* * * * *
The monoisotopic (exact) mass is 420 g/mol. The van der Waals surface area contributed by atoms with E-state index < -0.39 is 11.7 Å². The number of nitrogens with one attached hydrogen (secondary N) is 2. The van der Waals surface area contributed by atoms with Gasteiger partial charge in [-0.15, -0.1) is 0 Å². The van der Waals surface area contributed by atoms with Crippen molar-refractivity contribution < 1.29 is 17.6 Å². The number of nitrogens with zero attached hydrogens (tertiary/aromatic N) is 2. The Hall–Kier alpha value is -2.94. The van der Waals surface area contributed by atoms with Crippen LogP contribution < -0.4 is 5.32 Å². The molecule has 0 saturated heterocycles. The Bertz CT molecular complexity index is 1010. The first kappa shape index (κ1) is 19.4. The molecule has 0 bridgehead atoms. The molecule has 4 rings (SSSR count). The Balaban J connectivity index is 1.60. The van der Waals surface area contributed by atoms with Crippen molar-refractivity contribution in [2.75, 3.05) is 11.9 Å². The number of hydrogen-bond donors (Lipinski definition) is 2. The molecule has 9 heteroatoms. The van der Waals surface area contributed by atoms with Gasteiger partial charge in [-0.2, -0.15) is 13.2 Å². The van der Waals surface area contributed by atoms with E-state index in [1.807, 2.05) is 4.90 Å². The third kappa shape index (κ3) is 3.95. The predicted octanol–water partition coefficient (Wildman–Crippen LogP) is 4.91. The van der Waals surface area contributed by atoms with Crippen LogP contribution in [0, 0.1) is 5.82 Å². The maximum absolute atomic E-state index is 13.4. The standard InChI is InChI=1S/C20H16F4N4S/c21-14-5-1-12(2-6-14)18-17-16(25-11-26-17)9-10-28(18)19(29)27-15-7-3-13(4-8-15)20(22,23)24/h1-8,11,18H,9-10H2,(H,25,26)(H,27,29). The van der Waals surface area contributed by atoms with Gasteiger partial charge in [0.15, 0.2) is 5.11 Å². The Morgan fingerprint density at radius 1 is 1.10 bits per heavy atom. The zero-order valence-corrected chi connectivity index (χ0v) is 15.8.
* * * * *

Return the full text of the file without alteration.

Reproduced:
The monoisotopic (exact) mass is 420 g/mol. The van der Waals surface area contributed by atoms with E-state index < -0.39 is 11.7 Å². The number of nitrogens with one attached hydrogen (secondary N) is 2. The van der Waals surface area contributed by atoms with Gasteiger partial charge in [-0.15, -0.1) is 0 Å². The van der Waals surface area contributed by atoms with Crippen molar-refractivity contribution < 1.29 is 17.6 Å². The number of nitrogens with zero attached hydrogens (tertiary/aromatic N) is 2. The Hall–Kier alpha value is -2.94. The van der Waals surface area contributed by atoms with Crippen LogP contribution < -0.4 is 5.32 Å². The molecule has 0 saturated heterocycles. The Bertz CT molecular complexity index is 1010. The first kappa shape index (κ1) is 19.4. The molecule has 0 bridgehead atoms. The molecule has 4 rings (SSSR count). The Balaban J connectivity index is 1.60. The van der Waals surface area contributed by atoms with Crippen molar-refractivity contribution in [2.75, 3.05) is 11.9 Å². The number of hydrogen-bond donors (Lipinski definition) is 2. The molecule has 9 heteroatoms. The van der Waals surface area contributed by atoms with Gasteiger partial charge in [-0.2, -0.15) is 13.2 Å². The van der Waals surface area contributed by atoms with E-state index in [1.807, 2.05) is 4.90 Å². The third kappa shape index (κ3) is 3.95. The predicted octanol–water partition coefficient (Wildman–Crippen LogP) is 4.91. The van der Waals surface area contributed by atoms with Crippen LogP contribution in [0, 0.1) is 5.82 Å². The maximum absolute atomic E-state index is 13.4. The standard InChI is InChI=1S/C20H16F4N4S/c21-14-5-1-12(2-6-14)18-17-16(25-11-26-17)9-10-28(18)19(29)27-15-7-3-13(4-8-15)20(22,23)24/h1-8,11,18H,9-10H2,(H,25,26)(H,27,29). The van der Waals surface area contributed by atoms with Gasteiger partial charge in [0.15, 0.2) is 5.11 Å². The Morgan fingerprint density at radius 1 is 1.10 bits per heavy atom. The zero-order valence-corrected chi connectivity index (χ0v) is 15.8.